and property tax, government not living in it’s means and ruination of of state coffers. Remember
    we use to have SURPLUSES from revenue now it’s all spent years ahead of collection.

    What the state needs is a influx of Right minded people to vote out the leftarded Fascist idiot
    flatlanders responsible for the ruination. But that’s not likely to happen as all the Right minded here
    are moving out..

  9. As Americans if we choose to be Patriots, if we choose to be Vermonters. We must build a New State and not be tread upon. It’s been too long that we did not vote. It’s time to stand up and vote. We must get together and demand a fair life. Are we capitalist or are we socialists? Don’t we demand a free life of no tyranny? Will we be succumbed by greed? JFK said ” My fellow Americans, ask not what your country can do for you, ask what you can do for your country.” .Applies today. He had the for site to see a Nation in trouble, yet we let get worse today. Be a Vermonter and show America how we will go to the polls and vote. Put your man or woman in office. That’s all you should do. That’s all I can ask. Vermonter Do the right thing

  10. When Vermont has to pay people to move here and work, that should tell you something is inherently wrong our policies which include our spending policies, taxing policies and a host of others..

    For years I have said Vermont has become East California and Burlington has become San Francisco East. Isn’t California in the same shape Vermont is?

  11. Many years ago there was a song that asked where have all the flowers gone. Today in Vermont the lyriic will be where have all the people gone? In the mean time the folks in Montpelier will continue to raise ttaxes and sccratch their collective heads.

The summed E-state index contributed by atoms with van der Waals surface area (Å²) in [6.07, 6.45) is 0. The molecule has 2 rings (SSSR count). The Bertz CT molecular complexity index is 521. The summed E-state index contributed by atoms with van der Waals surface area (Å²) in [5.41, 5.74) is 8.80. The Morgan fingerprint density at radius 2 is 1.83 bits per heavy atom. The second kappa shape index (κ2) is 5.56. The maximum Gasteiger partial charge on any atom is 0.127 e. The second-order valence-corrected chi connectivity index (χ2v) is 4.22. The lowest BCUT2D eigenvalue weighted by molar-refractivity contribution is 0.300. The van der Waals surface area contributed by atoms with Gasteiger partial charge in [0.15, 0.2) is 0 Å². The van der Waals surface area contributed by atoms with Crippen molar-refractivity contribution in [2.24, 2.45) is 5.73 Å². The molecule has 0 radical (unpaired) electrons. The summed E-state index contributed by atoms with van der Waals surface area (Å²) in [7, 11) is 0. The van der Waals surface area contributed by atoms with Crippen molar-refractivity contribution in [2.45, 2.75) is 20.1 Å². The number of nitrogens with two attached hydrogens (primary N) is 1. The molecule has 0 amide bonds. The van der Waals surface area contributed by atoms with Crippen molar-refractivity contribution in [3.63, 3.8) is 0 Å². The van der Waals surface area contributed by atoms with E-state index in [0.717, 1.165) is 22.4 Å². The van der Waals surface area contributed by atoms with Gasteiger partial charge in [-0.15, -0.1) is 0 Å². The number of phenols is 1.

12. This is nothing new, the writing has been on the wall for years. Precisely why I got the heck out of dodge years ago. That’s the beauty of America. You can drop a state like a bad habit when they are being run into the ground much like VT. Looks what’s happening in NY, CT, poorly run and those that can leave aren’t looking in the rear view mirror while they cross the state line for the last time as a resident.

    Once Zuckerman becomes gov the lipstick will have had it’s final application on this pig.

      • I moved to the Carolina’s. I have a nephew in Montana and he really likes it.

        That being said, they’re some odd land rules in the upper midwest in regards to mineral rights and water that can be an issue. A little too arid out there for me. My wife and 3 kids looked at Arizona, Utah, and lots of other states. We settled on the SE. We’re close enough to the ocean to be swimming on the beach (like last week) or up in the mountains to be skiing in the winter, yet I can grow palm trees next to a pool. Our significant cost of living savings is going right into our kids 529 accounts. With no deduction limits like those in VT.

        Alex, the list doesn’t need to get any longer. The housing market is good, if you;re thinking of moving but not quite ready yet I would at the very least sell and rent, that at least keeps you nimble.

      • I did an analysis of my retirement income adjusted for cost of living, taxes and fees in Vermont, Georgia and Tennessee. I get a $1000 a month in my pocket by moving to either GA or TN.

        Worse, if I live as long and the IRS says (according to their required 401K distribution schedules, I will pay this state $300,000 in taxes and fees and get nothing for them.

      • I believe in another TNR article wherein you commented about WY. I know the state well and it’s nice. Get a WY state map. See the history therein noted and places to be. I can mentioned quite a few. I have a brother that lives in Rock Springs. Beautiful area with the Flamming Gorge Reservoir, and is 180 east of SLC. Pinedale, Dubois, Star Valley, Casper, Cody. The state is your oyster, shuck it and gobble i up.

        PS keep liberals away.

  13. Eric,
    No problem.
    Just grow the state budget even more, so Montpelier bureaucrats would spend even more on government program to “solve the problems and grow” the Vermont economy at the same time.

    Just through more money at it and call it innovative.

    That did not work in Cuba, Venezuela, The Soviet Union, Nicaragua, but Bernie and Co will find a way to do better Socialism in Vermont.